Cody Chesnutt has defied categorization – from critics, fans, even himself – for almost two decades now. After bursting into relevance with the gripping, genre-hopping The Headphone Masterpiece in 2002, Chesnutt reinvented himself from salacious R&B lover boy to indie-rock wailer to hip-hop sidekick before retreating into self-imposed obscurity to mend a broken relationship with his wife and three children.
Surprise appearances, exotic locations, brazen gimmickry: in 2017, it seems as though music festivals are often more concerned with hype and aesthetic than the actual music. Thankfully, a handful of festivals across the US still understand that a lineup isn’t just a list of names, it’s a cultural statement, a balancing act of competing elements that, once perfected, can define a moment or an era.
Since even before The Buggles’ video Killed the Radio Star kicked off the MTV era in August 1981, the music video format has proven fertile ground for innovation. The shorter running times, limited expectation on returns and the eternal quest for something new combined to give acts and directors freedom in creating promos that pushed at the boundaries of innovation and — sometimes — good taste. For viewers, what this means is lots of creative, remarkable and occasionally ridiculous video concepts.
Muck Rack makes it simple to find people, tweets, or articles that mention any name, keyword, company, hashtag etc. We've compiled this guide to help you make the most of your search.
Selecting a term
Start searching tweets, articles from media outlets, articles mentioned in tweets, journalists'
names, titles and bios with some suggested searches:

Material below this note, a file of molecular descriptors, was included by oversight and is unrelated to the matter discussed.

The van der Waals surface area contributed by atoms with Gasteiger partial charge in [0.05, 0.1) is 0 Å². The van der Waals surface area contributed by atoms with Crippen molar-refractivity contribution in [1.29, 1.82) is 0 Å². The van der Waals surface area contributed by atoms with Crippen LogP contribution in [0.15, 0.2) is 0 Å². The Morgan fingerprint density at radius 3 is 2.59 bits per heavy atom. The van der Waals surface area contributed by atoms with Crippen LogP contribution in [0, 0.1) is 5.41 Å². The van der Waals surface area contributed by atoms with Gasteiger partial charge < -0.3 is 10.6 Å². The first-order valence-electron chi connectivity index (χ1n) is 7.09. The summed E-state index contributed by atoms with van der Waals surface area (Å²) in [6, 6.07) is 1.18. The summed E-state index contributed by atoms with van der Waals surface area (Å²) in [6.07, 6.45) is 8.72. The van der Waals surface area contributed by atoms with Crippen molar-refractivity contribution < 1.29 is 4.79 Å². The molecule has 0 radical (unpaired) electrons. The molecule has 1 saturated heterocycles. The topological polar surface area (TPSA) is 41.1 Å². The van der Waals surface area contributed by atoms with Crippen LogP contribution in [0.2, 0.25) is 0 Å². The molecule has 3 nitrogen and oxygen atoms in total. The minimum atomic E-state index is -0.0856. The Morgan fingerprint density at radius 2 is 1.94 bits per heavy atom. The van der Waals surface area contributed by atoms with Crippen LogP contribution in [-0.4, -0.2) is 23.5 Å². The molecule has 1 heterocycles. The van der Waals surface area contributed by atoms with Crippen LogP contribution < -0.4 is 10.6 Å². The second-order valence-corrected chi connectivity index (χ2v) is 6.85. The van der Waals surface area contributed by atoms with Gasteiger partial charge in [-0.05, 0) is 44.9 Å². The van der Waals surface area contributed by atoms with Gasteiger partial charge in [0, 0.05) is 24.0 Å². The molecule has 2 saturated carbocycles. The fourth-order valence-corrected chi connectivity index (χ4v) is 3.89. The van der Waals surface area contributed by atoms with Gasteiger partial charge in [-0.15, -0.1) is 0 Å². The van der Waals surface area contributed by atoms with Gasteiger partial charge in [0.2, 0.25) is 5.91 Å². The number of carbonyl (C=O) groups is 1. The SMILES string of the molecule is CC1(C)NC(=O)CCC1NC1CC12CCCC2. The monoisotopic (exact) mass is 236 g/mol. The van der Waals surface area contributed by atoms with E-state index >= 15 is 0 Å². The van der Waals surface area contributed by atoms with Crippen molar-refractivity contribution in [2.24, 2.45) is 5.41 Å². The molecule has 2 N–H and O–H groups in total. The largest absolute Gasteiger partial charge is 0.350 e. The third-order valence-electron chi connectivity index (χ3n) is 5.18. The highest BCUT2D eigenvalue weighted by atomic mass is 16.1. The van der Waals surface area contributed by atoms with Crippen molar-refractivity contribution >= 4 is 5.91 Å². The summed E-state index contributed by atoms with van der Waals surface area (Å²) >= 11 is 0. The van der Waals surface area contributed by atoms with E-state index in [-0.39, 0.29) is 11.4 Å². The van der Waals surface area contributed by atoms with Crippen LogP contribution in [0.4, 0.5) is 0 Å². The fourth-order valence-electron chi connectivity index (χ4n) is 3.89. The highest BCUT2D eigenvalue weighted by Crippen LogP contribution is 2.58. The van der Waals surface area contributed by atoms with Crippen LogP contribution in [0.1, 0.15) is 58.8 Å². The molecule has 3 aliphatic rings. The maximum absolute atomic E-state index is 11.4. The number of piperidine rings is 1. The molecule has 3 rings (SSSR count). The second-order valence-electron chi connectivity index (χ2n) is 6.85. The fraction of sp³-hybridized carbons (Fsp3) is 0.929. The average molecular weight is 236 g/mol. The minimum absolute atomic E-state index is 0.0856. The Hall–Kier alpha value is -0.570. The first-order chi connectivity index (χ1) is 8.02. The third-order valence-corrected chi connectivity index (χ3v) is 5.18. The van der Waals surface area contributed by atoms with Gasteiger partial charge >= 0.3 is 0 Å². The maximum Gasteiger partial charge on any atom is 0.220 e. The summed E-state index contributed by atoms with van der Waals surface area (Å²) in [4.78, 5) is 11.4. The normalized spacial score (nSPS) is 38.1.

Companies or Topics (e.g. iPhone, Microsoft)
Phrases (e.g. "cloud computing") — use quotes to keep the terms together
Twitter handles (e.g. @username) — returns those who have mentioned or replied to
Names (e.g. "David Pogue")
Hashtags (e.g. #sxsw, #london2012)
Bio details (e.g. vegan, Olympics, father)
Muck Rack's Advanced Search allows for many boolean operators.
Find results that mention multiple specified terms, use AND or
+. For example, ensure each result contains both Elon Musk and Mark Zuckerberg by
searching Obama AND Romney or Obama + Romney.
Use the operators OR or , to broaden your search when you'd like either of
multiple terms to appear in results. (This is the default behavior of our search when no operators
are used.) For example, search for democrat OR republican to find results that refer to
Democrats and/or Republicans.
Use NOT or - to subtract results from your search. For
example, searching Disney will yield results about the Walt Disney Company as well as Walt Disney
World Resort. To exclude mentions of Disney World, search for Disney -World or Disney
When using one of these operators with a phrase, enclose it in quotation marks. For example, you can
find results about smartphones excluding Apple's iPhone 4S by searching smartphone -"iPhone
Exact case matching or punctuation
If you're searching for a brand name or keyword that relies on specific punctuation marks or capitalization, you can
find results that match your exact query by adding matchcase: before the keyword you're searching for, like matchcase:E*TRADE .
Use parentheses to separate multiple
boolean phrases. For example, to find journalists talking about having fun in Disney World or
Disneyland, search for ("disney world" OR disneyland) AND fun.
An asterisk can be used to search for any variation of a root word truncated by the asterisk. For example, searching for admin* will return results for administrator, administration, administer, administered, etc.
A near operator is an AND operator where you can control the distance between the words. You can vary the distance the near operation uses by adding a forward slash and number (between 0-99) such as strawberries NEAR/10 "whipped cream", which means the strawberries must exist within 10 words of "whipped cream".